The CBD has long been hated in the off road community being the driving force behind closures at Surprise Canyon, Glamis and others. They might be the only group I hate more than the Brady's

Smokeybehr
10-05-2011, 2:51 PM
The CBD has long been hated in the off road community being the driving force behind closures at Surprise Canyon, Glamis and others. They might be the only group I hate more than the Brady's

How about the Sierra Club?:43:

DeanW66
10-08-2011, 12:01 PM
:clap::clap:

So, I'm a little dim but which group does Michel&Assoc typically represent so I know who I should be supporting & thanking more? CRPA? 2ATF? CGF? Is this info stickied somewhere?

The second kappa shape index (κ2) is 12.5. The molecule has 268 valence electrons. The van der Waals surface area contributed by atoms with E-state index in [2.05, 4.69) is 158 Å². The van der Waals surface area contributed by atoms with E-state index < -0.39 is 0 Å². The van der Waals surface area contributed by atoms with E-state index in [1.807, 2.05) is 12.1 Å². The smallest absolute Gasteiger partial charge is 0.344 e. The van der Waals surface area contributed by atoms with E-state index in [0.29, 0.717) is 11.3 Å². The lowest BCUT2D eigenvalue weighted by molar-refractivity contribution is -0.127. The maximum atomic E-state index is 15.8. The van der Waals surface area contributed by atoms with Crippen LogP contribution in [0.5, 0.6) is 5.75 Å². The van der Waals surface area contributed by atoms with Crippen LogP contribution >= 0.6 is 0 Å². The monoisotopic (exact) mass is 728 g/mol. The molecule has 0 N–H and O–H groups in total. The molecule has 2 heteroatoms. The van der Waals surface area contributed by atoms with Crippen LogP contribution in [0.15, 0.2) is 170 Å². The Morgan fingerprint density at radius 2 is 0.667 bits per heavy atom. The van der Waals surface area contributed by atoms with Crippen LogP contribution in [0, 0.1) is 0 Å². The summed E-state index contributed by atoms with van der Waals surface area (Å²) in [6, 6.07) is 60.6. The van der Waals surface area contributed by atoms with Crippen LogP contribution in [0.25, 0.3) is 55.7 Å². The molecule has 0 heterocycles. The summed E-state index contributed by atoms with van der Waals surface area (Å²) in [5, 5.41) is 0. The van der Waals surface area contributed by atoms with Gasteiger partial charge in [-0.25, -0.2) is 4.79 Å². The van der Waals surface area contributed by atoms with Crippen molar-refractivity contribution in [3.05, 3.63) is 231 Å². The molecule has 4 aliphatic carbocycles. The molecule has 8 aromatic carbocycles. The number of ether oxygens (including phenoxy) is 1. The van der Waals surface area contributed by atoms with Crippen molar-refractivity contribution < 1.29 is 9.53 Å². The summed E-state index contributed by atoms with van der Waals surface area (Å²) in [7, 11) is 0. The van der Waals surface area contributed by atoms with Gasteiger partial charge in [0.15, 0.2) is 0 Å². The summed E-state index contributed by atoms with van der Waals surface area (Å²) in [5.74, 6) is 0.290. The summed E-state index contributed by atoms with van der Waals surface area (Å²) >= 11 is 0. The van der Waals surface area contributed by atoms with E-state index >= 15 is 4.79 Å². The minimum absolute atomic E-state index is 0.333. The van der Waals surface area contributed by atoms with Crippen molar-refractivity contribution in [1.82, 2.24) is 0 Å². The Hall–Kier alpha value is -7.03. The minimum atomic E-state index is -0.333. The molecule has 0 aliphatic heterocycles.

RRangel
10-08-2011, 1:56 PM
A little off-topic, but I think the term "traditional ammunition" is kind of like calling lead water pipes "traditional plumbing." It might be traditional, but it's still poisonous. (Whether that toxicity is a serious problem is another question; pipes yes, bullets probably not.)

No, it's simply traditional ammunition, that most people are familiar with. Many hunters eat the game taken with their "poisonous" ammunition. If it was so terrible they would not use it to hunt. The CBD's claims are bunk. The very reason they lost. And you can bet that copper is CBD's next argument. I doubt that there's any ammunition safe from the prohibitionists.